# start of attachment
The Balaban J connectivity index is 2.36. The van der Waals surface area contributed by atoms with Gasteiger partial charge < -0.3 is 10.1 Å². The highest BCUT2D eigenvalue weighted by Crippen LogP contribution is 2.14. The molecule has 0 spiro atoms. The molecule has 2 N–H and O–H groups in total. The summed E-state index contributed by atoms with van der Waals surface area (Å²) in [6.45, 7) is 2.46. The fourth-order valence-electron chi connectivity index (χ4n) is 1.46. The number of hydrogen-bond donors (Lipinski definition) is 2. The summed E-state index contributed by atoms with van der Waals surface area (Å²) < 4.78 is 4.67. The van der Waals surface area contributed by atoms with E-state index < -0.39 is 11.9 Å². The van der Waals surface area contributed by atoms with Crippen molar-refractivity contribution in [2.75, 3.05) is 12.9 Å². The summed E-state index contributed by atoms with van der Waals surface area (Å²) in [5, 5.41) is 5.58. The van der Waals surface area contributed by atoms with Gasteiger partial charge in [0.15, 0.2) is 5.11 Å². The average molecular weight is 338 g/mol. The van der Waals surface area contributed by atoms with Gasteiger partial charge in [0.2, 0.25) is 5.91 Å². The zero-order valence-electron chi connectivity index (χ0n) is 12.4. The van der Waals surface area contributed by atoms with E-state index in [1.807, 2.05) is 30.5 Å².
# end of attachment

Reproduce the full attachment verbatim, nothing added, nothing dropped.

The Balaban J connectivity index is 2.36. The van der Waals surface area contributed by atoms with Gasteiger partial charge < -0.3 is 10.1 Å². The highest BCUT2D eigenvalue weighted by Crippen LogP contribution is 2.14. The molecule has 0 spiro atoms. The molecule has 2 N–H and O–H groups in total. The summed E-state index contributed by atoms with van der Waals surface area (Å²) in [6.45, 7) is 2.46. The fourth-order valence-electron chi connectivity index (χ4n) is 1.46. The number of hydrogen-bond donors (Lipinski definition) is 2. The summed E-state index contributed by atoms with van der Waals surface area (Å²) < 4.78 is 4.67. The van der Waals surface area contributed by atoms with E-state index < -0.39 is 11.9 Å². The van der Waals surface area contributed by atoms with Crippen molar-refractivity contribution in [2.75, 3.05) is 12.9 Å². The summed E-state index contributed by atoms with van der Waals surface area (Å²) in [5, 5.41) is 5.58. The van der Waals surface area contributed by atoms with Gasteiger partial charge in [0.15, 0.2) is 5.11 Å². The average molecular weight is 338 g/mol. The van der Waals surface area contributed by atoms with Gasteiger partial charge in [0.2, 0.25) is 5.91 Å². The zero-order valence-electron chi connectivity index (χ0n) is 12.4. The van der Waals surface area contributed by atoms with E-state index in [1.807, 2.05) is 30.5 Å².